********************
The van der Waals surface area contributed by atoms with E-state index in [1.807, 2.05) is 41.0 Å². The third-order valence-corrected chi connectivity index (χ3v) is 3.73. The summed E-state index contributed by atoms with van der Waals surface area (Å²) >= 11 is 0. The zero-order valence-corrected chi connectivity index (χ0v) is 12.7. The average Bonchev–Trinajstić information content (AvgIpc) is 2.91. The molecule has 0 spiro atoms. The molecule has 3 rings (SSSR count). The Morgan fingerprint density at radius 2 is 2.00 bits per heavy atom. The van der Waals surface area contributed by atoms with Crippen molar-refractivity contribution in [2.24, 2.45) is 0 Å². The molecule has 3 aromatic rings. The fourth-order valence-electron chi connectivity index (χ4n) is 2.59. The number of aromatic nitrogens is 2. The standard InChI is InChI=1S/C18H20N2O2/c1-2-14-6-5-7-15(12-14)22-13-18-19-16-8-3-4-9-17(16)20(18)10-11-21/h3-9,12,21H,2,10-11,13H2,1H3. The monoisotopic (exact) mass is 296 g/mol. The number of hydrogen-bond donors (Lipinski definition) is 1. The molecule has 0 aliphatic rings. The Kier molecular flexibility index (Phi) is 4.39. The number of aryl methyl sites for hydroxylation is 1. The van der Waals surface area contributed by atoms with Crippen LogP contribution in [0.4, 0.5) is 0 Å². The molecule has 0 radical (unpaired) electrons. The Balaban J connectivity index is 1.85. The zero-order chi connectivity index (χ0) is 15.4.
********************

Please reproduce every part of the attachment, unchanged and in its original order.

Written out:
The van der Waals surface area contributed by atoms with E-state index in [1.807, 2.05) is 41.0 Å². The third-order valence-corrected chi connectivity index (χ3v) is 3.73. The summed E-state index contributed by atoms with van der Waals surface area (Å²) >= 11 is 0. The zero-order valence-corrected chi connectivity index (χ0v) is 12.7. The average Bonchev–Trinajstić information content (AvgIpc) is 2.91. The molecule has 0 spiro atoms. The molecule has 3 rings (SSSR count). The Morgan fingerprint density at radius 2 is 2.00 bits per heavy atom. The van der Waals surface area contributed by atoms with Crippen molar-refractivity contribution in [2.24, 2.45) is 0 Å². The molecule has 3 aromatic rings. The fourth-order valence-electron chi connectivity index (χ4n) is 2.59. The number of aromatic nitrogens is 2. The standard InChI is InChI=1S/C18H20N2O2/c1-2-14-6-5-7-15(12-14)22-13-18-19-16-8-3-4-9-17(16)20(18)10-11-21/h3-9,12,21H,2,10-11,13H2,1H3. The monoisotopic (exact) mass is 296 g/mol. The number of hydrogen-bond donors (Lipinski definition) is 1. The molecule has 0 aliphatic rings. The Kier molecular flexibility index (Phi) is 4.39. The number of aryl methyl sites for hydroxylation is 1. The van der Waals surface area contributed by atoms with Crippen LogP contribution in [0.4, 0.5) is 0 Å². The molecule has 0 radical (unpaired) electrons. The Balaban J connectivity index is 1.85. The zero-order chi connectivity index (χ0) is 15.4.